This article appeared in Macaroni Stork – click here for original article

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Amy Lage is a graduate of the University of Massachusetts, Amherst and a Family Sleep Institute certified Pediatric Sleep Consultant. She is founder of Well Rested Baby. She offers a host of services including in person, phone, email and Skype/FaceTime consultations that can be tailored to meet any family’s needs and schedule. Please email her at amy@wellrestedbaby.com with any questions. Be sure to follow WRB on Facebook and Twitter too for more great sleep tips!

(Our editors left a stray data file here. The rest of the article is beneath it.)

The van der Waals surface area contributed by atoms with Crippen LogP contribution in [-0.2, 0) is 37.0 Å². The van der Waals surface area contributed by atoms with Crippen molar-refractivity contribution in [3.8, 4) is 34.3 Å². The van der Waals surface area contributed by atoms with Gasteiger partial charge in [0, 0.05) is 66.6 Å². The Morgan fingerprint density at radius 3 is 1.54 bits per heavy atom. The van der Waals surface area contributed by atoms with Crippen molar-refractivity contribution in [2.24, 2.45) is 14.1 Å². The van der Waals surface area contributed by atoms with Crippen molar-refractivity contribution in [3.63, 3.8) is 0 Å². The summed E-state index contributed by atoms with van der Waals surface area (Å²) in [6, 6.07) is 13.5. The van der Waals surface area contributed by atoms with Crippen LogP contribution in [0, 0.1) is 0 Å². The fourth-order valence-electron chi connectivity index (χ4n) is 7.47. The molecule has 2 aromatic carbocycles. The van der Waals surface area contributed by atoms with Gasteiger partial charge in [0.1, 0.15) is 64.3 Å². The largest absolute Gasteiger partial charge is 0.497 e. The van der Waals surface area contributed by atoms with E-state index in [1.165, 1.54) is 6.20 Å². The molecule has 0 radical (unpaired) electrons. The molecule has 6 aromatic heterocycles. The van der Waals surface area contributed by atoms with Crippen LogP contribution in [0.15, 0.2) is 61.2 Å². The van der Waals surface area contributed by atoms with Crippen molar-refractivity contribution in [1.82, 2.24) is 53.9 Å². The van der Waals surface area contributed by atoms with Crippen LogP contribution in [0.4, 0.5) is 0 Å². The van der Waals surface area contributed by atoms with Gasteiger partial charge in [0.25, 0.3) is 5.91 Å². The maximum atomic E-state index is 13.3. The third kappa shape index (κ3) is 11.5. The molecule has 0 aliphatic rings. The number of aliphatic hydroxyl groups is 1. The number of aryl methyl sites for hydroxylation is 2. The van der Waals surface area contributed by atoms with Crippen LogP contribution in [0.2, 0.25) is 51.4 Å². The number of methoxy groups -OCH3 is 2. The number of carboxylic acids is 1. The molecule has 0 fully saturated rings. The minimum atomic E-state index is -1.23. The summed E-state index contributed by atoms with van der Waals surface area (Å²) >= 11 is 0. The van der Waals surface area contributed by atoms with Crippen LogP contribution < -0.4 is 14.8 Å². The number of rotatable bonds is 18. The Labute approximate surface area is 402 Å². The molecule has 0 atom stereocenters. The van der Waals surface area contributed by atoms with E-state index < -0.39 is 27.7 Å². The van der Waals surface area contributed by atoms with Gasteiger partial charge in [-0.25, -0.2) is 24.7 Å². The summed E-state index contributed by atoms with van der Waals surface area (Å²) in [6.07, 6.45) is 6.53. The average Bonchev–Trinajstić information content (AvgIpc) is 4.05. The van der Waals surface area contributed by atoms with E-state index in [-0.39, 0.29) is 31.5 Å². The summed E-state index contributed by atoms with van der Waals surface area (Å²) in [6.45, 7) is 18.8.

New-Year’s-BabyWell Rested Sleep Tip: 4 Reasons to Resolve to Make Your Child’s Sleep a Priority in 2016

Eat better, exercise more, curse less – these are all great resolutions and ones that most of us have made in the past. But have you ever resolved to get more sleep? If not, that should be your goal for 2016. Sleep is a biological need that is as important as eating, but many of us do not make it a priority for our children and ourselves. Here are 4 concrete reasons why your New Years’ resolution should be improving your child’s sleep, which will in turn improve yours!

1. Babies and Toddlers Need Quality Sleep for Healthy Body and Brain Growth and Development